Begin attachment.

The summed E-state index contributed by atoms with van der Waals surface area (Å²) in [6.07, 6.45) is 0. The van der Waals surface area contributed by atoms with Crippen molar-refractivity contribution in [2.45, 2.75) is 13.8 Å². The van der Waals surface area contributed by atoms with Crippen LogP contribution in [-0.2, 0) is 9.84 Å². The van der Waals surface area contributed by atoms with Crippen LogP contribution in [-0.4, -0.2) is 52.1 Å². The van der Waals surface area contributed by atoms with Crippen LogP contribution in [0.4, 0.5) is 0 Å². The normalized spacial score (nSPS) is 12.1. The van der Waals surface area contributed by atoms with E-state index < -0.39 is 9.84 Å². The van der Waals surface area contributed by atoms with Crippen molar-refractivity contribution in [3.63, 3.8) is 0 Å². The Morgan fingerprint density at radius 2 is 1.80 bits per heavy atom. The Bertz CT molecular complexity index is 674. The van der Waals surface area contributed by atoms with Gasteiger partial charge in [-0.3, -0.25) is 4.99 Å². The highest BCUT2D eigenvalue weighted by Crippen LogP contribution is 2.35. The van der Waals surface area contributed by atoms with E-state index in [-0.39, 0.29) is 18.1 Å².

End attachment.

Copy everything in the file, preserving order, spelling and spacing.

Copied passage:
The summed E-state index contributed by atoms with van der Waals surface area (Å²) in [6.07, 6.45) is 0. The van der Waals surface area contributed by atoms with Crippen molar-refractivity contribution in [2.45, 2.75) is 13.8 Å². The van der Waals surface area contributed by atoms with Crippen LogP contribution in [-0.2, 0) is 9.84 Å². The van der Waals surface area contributed by atoms with Crippen LogP contribution in [-0.4, -0.2) is 52.1 Å². The van der Waals surface area contributed by atoms with Crippen LogP contribution in [0.4, 0.5) is 0 Å². The normalized spacial score (nSPS) is 12.1. The van der Waals surface area contributed by atoms with E-state index < -0.39 is 9.84 Å². The van der Waals surface area contributed by atoms with Crippen molar-refractivity contribution in [3.63, 3.8) is 0 Å². The Morgan fingerprint density at radius 2 is 1.80 bits per heavy atom. The Bertz CT molecular complexity index is 674. The van der Waals surface area contributed by atoms with Gasteiger partial charge in [-0.3, -0.25) is 4.99 Å². The highest BCUT2D eigenvalue weighted by Crippen LogP contribution is 2.35. The van der Waals surface area contributed by atoms with E-state index in [-0.39, 0.29) is 18.1 Å².